Fighting fake news
The phrase “fake news” is following us at every step, and was undoubtedly spread due to the use of it in the political vocabulary in recent years. We most often hear it from the US President Donald Trump when he addresses negative press reports on him and his cabinet, although the original meaning of the phrase is somewhat different. But why is fake news a topic to which the world’s media and the public pay so much attention to?
Fake news has recently become more than just a harmless disorder. The extensive, systematic and aggressive use of misinformation has become a true weapon that creates distrust and insecurity among the public, having wider social, political and economic consequences. Fake news pose a serious threat to democracy, which has been recognized by many governments that responded with establishing special departments and expert groups with the goal of forming policies for their prevention. Internet giants also fight against fake news, including Google and Facebook. The problem of fake news is so acute that some commentators believe we are living in the post-truth era today.
The presence of fake news is a problem by itself, but the alarm has to set off when they start to prevail over the real news and people find it increasingly difficult to separate one from the other; according to the 2018 Edelman Trust Barometer survey, 59% of respondents do not distinguish real news from the fake ones, as the fake news creators successfully blend in and distribute them under the guise of legitimacy. The problem of fake news and a general distortion of the truth is obvious primarily on the web or social networks, extensively used by fake news creators to reach the wider public. According to the 12th European Communication Monitor that included 3,100 communicators from 48 European countries, social networks account for as much as 81.3% of all misleading news. There is also not a negligible role of mass media, which represent a source of even 59.6% of such news.
It is therefore not surprising that people have started losing confidence in the media and are questioning the credibility every time they read the news, which presents a special challenge for all professional communicators. Moreover, fake news and deliberate distortion of truth represent the greatest ethical threat to the communication profession.
Navigating in the turbulent sea of fake news
It may seem unusual, but professional communicators have a great opportunity in the morass of fake news to deliver what our target audience truly wants – an authentic content. Here are some tips to fight off fake news and be a part of the solution, not the problem:
Maintaining contacts with legitimate media. Many professional communicators have already established solid relationships with credible media that are guided by precision and concern for truthfulness. It is important that we strengthen these relationships. We need to provide accurate and verified information to reporters, and we must respond to them and their inquiries in a timely manner as this will reduce the possibility of publishing inaccurate or misleading news.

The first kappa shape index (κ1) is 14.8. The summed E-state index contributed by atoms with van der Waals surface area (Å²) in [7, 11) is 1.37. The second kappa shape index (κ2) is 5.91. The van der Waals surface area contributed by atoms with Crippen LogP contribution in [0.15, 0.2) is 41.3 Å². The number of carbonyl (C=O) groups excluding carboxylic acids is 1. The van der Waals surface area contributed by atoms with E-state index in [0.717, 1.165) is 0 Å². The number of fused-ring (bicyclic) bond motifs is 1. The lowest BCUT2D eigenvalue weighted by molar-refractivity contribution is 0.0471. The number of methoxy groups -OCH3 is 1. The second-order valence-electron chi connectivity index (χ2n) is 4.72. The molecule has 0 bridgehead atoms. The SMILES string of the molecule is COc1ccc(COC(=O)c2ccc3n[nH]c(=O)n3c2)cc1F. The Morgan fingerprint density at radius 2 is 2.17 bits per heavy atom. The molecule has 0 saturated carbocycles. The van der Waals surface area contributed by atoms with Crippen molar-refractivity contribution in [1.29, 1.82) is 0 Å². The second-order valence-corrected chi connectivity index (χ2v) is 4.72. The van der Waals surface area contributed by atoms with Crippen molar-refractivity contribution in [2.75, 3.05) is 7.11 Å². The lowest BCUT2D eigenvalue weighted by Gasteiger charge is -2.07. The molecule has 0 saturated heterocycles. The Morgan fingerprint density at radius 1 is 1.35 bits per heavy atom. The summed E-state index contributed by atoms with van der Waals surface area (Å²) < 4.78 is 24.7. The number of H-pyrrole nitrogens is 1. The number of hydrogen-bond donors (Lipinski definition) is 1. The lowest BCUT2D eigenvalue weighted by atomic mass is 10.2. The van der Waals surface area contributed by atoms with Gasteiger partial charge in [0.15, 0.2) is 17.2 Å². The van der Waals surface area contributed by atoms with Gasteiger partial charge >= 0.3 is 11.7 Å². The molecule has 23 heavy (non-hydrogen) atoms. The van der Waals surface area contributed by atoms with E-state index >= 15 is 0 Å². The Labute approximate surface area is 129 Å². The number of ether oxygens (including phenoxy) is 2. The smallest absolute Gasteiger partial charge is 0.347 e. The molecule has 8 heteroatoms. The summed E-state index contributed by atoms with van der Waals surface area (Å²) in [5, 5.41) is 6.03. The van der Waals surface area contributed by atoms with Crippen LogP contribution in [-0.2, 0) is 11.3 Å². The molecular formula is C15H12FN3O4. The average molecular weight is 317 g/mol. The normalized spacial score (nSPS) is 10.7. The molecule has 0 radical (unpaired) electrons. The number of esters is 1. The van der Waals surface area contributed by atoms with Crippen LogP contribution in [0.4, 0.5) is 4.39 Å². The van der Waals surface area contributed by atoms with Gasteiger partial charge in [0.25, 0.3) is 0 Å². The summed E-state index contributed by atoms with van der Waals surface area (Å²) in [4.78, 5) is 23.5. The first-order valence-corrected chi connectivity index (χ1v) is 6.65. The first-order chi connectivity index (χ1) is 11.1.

Building confidence: credibility and transparency. Transparency must be a basic element and a practice of every professional communicator. If you are being transparent in the relationship with your stakeholders and the target public, you will give credibility and reputation to your client (or employer) and the brand. If the fake news appears in connection with the company, it is very likely the public will question it and not spread it further. However, it is necessary to realize that building a relationship of trust is a lengthy process, and the trust itself is an essential but a fragile asset.
Since prevention is not enough: monitoring and responding to fake news. Fake news can pop out regardless of all preventive activities, so we need to prepare accordingly. A good start is to have a crisis communication plan prepared. Internet and social networks ensure a rapid spread of fake news that can harm the company’s reputation, so we need to respond to them as soon as possible. Before that, it is of course worthwhile to evaluate whether it is about a real threat with potentially wider consequences or only a negligible event with no greater potential. We discussed crisis communication in digital environment on our December Apropó public relations boot camp.
Finally, let me point out that many of the professional communicators in the story of fake news are not innocent. Dr Dejan Verčič from the Faculty of Social Sciences notes that the practitioners of public relations are partly, perhaps even predominantly found among the creators of fake news. This fact shows all communicators in a bad light, and it also shows a crisis of values in the communication profession. Professional communicators need to renew our commitments written in our ethical codes, and cherish our professional integrity. Our responsibility is to draw attention to violations of professional codes of conduct and to maintain the highest standards of communication in our work.
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